Author(s): Edmund de Waal
264 wood and ivory carvings of animals, plants and people, none of them larger than a matchbox; apprentice potter Edmund de Waal was entranced by the collection when he first encountered it in the Tokyo apartment of his great uncle Iggie. When he inherited them, he discovered that they unlocked a story larger than he could have imagined.
I loved this book right from the beginning and found myself wondering why I hadn't picked it up earlier. Edmund de Waal writes about the history of a collection of Japanese netsuke that has been in his family for generations. Reading about the personal stories associated with the netsuke and how the objects fitted into these people's lives was why I enjoyed this book so much. "I want to know whose hands it has been in, and what they felt about it and thought about it... I want to know what it has witnessed." - Jessie
Undoubtedly the most fascinating biography I've ever read, this book traces the path of De Waal's ancestors, the exorbitantly wealthy Jewish Ephrussi family, as well as his recently inherited collection of Japanese netsuke. He starts with Charles who starts the collection in Paris in the late 1800s, moves to Vienna during the horrors of two world wars where the netsuke are nearly lost to the Nazis, and finishes in Tokyo with beloved Uncle Iggie during the American occupation. This book covers a huge range of emotions, and political eras, and is written with real passion and poetry. A total must read. - Lucy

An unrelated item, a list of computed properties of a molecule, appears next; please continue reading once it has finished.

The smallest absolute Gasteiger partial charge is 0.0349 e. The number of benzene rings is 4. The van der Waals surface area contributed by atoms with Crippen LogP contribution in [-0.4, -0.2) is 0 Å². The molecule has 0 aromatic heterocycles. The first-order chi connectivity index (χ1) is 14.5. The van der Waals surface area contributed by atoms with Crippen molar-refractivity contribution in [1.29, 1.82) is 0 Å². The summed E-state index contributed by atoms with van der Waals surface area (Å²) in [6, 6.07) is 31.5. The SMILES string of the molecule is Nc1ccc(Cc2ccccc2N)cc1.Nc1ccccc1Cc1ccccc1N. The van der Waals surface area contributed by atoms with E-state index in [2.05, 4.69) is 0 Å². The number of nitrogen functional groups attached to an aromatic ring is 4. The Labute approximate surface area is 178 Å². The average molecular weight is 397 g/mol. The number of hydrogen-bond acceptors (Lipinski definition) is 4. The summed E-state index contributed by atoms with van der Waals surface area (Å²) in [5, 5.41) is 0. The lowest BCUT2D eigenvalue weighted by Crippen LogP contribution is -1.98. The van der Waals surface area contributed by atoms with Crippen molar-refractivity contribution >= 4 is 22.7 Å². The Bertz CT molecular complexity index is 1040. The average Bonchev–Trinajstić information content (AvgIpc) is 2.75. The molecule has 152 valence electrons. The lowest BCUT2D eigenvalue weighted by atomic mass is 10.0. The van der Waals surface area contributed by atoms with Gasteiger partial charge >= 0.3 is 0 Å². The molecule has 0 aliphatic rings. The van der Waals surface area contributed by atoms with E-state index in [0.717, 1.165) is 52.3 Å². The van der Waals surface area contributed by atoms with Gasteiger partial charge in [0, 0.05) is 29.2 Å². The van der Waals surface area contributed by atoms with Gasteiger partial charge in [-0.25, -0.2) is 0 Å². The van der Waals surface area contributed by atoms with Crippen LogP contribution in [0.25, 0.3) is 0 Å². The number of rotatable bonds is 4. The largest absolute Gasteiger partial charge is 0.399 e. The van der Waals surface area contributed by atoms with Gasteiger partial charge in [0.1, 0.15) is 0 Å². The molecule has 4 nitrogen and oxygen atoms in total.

Edmund de Waal's The Hare With Amber Eyes is an exquisite book. De Waal inherits his family's netsuke collection, and in tracing their lineage, his reveals the relationships between objects and people, and the Ephrussi family's intriguing, and at times heartbreaking, story. Satisfying beautiful writing. - Stella
I have also read The Hare With Amber Eyes by Edmund de Waal, which I just loved. It is a beautifully written family history spanning the years from 1870s to the present, beginning with the author's wealthy Jewish grain-trading family leaving Odessa and establishing themselves and their bank in Paris and Vienna, their time under the Nazis and leaving Europe and following the family's altered fortune after the war. This is a deserving winner of the Costa Prize for Biography. - Susi
The history of a family through 264 objects - set against a turbulent century - from an acclaimed writer and potter
Galaxy National Book Awards: National Book Tokens New Writer of the Year 2010 and
Costa Biography Book Award 2010 and
Ondaatje Prize 2011
"[A] wonderful book" -- Dame Felicity Lott Waitrose Weekend "From a hard and vast archival mass...Mr de Waal has fashioned, stroke by minuscule stroke, a book as fresh with detail as if it had been written from life, and as full of beauty and whimsy as a netsuke from the hands of a master carver." The Economist "This remarkable book... a meditation on touch, exile, space and the responsibility of inheritance... like the netsuke themselves, this book is impossible to put down. you have in your hands a masterpiece." -- Frances Wilson The Sunday Times "Few writers have ever brought more perception, wonder and dignity to a family story as has Edmund de Waal in a narrative that beguiles from the opening sentence" -- Eileen Battersby Irish Times "Part treasure hunt, part family saga, Edmund de Waal's richly original memoir spans nearly two centuries and covers half the world" Evening Standard
Edmund de Waal's porcelain is shown in many museum collections round the world and he has recently made installations for the V&A and Tate Britain. He was apprenticed as a potter, studied in Japan and read English at Cambridge. He is Professor of Ceramics at the University of Westminster and lives in London with his family.